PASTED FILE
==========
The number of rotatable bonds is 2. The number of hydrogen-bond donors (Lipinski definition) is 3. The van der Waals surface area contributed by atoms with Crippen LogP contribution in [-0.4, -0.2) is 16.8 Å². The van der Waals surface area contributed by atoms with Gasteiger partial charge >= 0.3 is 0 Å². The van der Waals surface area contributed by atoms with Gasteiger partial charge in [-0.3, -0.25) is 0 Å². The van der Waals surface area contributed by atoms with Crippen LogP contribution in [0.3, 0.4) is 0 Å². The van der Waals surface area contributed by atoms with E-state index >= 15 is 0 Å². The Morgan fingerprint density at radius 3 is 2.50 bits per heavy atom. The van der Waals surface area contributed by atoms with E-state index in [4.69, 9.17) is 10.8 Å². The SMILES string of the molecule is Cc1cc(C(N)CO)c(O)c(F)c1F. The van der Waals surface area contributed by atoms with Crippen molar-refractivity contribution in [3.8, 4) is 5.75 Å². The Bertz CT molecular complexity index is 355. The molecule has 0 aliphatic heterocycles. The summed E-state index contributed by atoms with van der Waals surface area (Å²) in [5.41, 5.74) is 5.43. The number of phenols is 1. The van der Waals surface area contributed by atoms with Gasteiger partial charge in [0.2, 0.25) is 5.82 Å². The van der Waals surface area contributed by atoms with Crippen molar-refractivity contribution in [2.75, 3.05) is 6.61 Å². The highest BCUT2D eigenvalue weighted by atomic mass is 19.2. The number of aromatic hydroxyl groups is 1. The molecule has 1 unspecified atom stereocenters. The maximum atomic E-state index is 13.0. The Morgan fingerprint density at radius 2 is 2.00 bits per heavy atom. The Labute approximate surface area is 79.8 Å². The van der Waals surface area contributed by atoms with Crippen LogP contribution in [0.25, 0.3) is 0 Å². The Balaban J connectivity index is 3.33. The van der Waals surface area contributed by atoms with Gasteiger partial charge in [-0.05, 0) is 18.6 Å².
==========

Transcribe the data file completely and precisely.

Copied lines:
The number of rotatable bonds is 2. The number of hydrogen-bond donors (Lipinski definition) is 3. The van der Waals surface area contributed by atoms with Crippen LogP contribution in [-0.4, -0.2) is 16.8 Å². The van der Waals surface area contributed by atoms with Gasteiger partial charge >= 0.3 is 0 Å². The van der Waals surface area contributed by atoms with Gasteiger partial charge in [-0.3, -0.25) is 0 Å². The van der Waals surface area contributed by atoms with Crippen LogP contribution in [0.3, 0.4) is 0 Å². The van der Waals surface area contributed by atoms with E-state index >= 15 is 0 Å². The Morgan fingerprint density at radius 3 is 2.50 bits per heavy atom. The van der Waals surface area contributed by atoms with E-state index in [4.69, 9.17) is 10.8 Å². The SMILES string of the molecule is Cc1cc(C(N)CO)c(O)c(F)c1F. The van der Waals surface area contributed by atoms with Crippen molar-refractivity contribution in [3.8, 4) is 5.75 Å². The Bertz CT molecular complexity index is 355. The molecule has 0 aliphatic heterocycles. The summed E-state index contributed by atoms with van der Waals surface area (Å²) in [5.41, 5.74) is 5.43. The number of phenols is 1. The van der Waals surface area contributed by atoms with Gasteiger partial charge in [0.2, 0.25) is 5.82 Å². The van der Waals surface area contributed by atoms with Crippen molar-refractivity contribution in [2.75, 3.05) is 6.61 Å². The highest BCUT2D eigenvalue weighted by atomic mass is 19.2. The number of aromatic hydroxyl groups is 1. The molecule has 1 unspecified atom stereocenters. The maximum atomic E-state index is 13.0. The Morgan fingerprint density at radius 2 is 2.00 bits per heavy atom. The Labute approximate surface area is 79.8 Å². The van der Waals surface area contributed by atoms with Crippen LogP contribution in [0.25, 0.3) is 0 Å². The Balaban J connectivity index is 3.33. The van der Waals surface area contributed by atoms with Gasteiger partial charge in [-0.05, 0) is 18.6 Å².